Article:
70 Percent of People Who Get a Pfizer Booster Have This Side Effect
This is the most commonly reported side effect from the third shot.
Nearly 400,000 people in the U.S. got an additional shot of Pfizer this past weekend after the U.S. Food and Drug Administration (FDA) and Centers for Disease Control and Prevention (CDC) voted to authorize boosters for anyone six months out from their second shot of Pfizer who is 65 or older, younger with underlying medical conditions, or at high risk for occupational or institutional reasons. During the earlier stages of the vaccine rollout, side effects were a common occurrence, with pain, tiredness, and headache being some of the most frequently reported reactions. Now, the CDC has pinpointed the most common side effect that you might experience after the Pfizer booster.
The CDC released a report on Sept. 28 chronicling the experience of more than 22,000 voluntary v-safe registrants who filled out a health survey after receiving a third vaccine dose between Aug. 12 and Sept. 19. The agency's v-safe program allows people to report their vaccine reactions through their smartphone, and roughly 11,200 people entered their information following three doses of the Pfizer vaccine.
According to the report, 69.4 percent of these participants experienced an injection site reaction after the Pfizer booster, making that the most common reaction among those receiving the additional shot. The most frequently reported local reaction was pain at the injection site, which 66.6 percent of the participants reported after their third shot. Other local reactions include swelling for 16.8 percent, redness for 9.8 percent, and itching for 8.4 percent.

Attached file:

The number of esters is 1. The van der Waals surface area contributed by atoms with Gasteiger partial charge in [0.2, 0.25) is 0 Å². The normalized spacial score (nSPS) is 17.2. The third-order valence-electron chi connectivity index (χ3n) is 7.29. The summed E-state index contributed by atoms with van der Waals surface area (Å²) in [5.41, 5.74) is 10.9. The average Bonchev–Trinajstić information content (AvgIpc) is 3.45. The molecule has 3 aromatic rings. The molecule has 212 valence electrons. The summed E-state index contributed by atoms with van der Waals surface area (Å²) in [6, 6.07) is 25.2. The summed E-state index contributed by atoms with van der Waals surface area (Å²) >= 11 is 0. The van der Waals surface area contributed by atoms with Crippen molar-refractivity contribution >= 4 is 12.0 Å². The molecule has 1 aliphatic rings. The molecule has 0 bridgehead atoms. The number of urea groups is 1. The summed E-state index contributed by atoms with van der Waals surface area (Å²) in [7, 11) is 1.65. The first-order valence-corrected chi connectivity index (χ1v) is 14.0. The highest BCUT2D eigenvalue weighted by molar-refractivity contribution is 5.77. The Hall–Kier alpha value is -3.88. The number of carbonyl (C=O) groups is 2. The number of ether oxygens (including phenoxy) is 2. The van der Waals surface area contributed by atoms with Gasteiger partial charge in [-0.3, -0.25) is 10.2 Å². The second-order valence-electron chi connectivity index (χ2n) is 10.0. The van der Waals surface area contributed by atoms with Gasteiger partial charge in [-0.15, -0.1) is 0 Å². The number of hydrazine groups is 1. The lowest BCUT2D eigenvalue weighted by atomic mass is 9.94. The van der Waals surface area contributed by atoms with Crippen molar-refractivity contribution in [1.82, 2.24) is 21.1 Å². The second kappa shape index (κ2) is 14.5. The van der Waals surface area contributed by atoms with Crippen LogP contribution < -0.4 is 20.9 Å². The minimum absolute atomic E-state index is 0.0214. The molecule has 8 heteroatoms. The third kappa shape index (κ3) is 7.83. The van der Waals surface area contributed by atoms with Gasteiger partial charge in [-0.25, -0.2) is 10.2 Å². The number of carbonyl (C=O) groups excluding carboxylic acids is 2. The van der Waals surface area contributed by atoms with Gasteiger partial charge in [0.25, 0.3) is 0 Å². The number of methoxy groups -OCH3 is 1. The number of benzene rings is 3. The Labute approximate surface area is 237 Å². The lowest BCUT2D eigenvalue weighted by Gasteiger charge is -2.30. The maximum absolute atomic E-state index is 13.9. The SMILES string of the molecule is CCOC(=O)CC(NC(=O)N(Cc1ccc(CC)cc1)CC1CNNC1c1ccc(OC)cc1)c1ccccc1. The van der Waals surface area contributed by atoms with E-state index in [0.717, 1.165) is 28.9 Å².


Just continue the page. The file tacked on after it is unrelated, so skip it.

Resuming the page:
The CDC researchers said that local reactions were reported more frequently after the third dose of Pfizer than the second or first shot. But pain at the injection site was the most common local side effect after the first two doses as well.
"Voluntary reports to v-safe found no unexpected patterns of adverse reactions after an additional dose of COVID-19 vaccine," the CDC stated.
More people experienced a local, injection site reaction after their boost than any systemic side effect, according to the CDC. The researchers also found that systemic reactions were reported less frequently after the third dose of Pfizer than after the first or second shot.
According to the report, 65.1 percent of participants reported having at least one systemic reaction. The most common systemic side effect was fatigue, which 51 percent reported. Other systemic reactions included headache for 38.4 percent, muscle pain for 36.3 percent, joint pain for 23 percent, fever for 22.2 percent, chills for 17.5 percent, nausea for 13.6 percent, diarrhea for 9 percent, abdominal pain for 6.4 percent, rash for 1.9 percent, and vomiting for 1.4 percent.
"Most reported local and systemic reactions were mild to moderate, transient, and most frequently reported the day after vaccination," the report stated. The CDC also confirmed that "the patterns of adverse reactions observed after dose three of Pfizer-BioNTech were consistent with previously described reactions after receipt of dose two."